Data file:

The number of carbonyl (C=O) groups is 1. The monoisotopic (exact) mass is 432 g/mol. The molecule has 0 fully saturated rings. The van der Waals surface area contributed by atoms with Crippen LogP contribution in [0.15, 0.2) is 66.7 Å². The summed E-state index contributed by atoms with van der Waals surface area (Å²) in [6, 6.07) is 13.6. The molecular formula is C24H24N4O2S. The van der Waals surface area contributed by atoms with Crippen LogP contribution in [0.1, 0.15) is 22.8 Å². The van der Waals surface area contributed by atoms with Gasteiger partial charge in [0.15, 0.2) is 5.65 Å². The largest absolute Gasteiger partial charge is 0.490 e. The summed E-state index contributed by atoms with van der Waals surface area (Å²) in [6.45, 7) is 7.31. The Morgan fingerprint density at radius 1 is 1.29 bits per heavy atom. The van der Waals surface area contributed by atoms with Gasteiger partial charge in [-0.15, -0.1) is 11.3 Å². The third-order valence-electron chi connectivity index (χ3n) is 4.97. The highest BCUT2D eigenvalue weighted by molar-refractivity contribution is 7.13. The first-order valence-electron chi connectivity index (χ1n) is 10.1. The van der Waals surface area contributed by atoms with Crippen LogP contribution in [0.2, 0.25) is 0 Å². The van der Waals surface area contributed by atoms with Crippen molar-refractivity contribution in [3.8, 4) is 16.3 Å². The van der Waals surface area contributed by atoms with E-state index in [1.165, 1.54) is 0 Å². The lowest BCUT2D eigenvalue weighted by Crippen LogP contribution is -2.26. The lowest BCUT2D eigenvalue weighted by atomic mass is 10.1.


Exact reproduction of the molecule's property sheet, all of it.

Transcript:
The number of carbonyl (C=O) groups is 1. The monoisotopic (exact) mass is 432 g/mol. The molecule has 0 fully saturated rings. The van der Waals surface area contributed by atoms with Crippen LogP contribution in [0.15, 0.2) is 66.7 Å². The summed E-state index contributed by atoms with van der Waals surface area (Å²) in [6, 6.07) is 13.6. The molecular formula is C24H24N4O2S. The van der Waals surface area contributed by atoms with Crippen LogP contribution in [0.1, 0.15) is 22.8 Å². The van der Waals surface area contributed by atoms with Gasteiger partial charge in [0.15, 0.2) is 5.65 Å². The largest absolute Gasteiger partial charge is 0.490 e. The summed E-state index contributed by atoms with van der Waals surface area (Å²) in [6.45, 7) is 7.31. The Morgan fingerprint density at radius 1 is 1.29 bits per heavy atom. The van der Waals surface area contributed by atoms with Gasteiger partial charge in [-0.15, -0.1) is 11.3 Å². The third-order valence-electron chi connectivity index (χ3n) is 4.97. The highest BCUT2D eigenvalue weighted by molar-refractivity contribution is 7.13. The first-order valence-electron chi connectivity index (χ1n) is 10.1. The van der Waals surface area contributed by atoms with Crippen LogP contribution in [0.2, 0.25) is 0 Å². The van der Waals surface area contributed by atoms with Crippen molar-refractivity contribution in [3.8, 4) is 16.3 Å². The van der Waals surface area contributed by atoms with E-state index in [1.165, 1.54) is 0 Å². The lowest BCUT2D eigenvalue weighted by Crippen LogP contribution is -2.26. The lowest BCUT2D eigenvalue weighted by atomic mass is 10.1.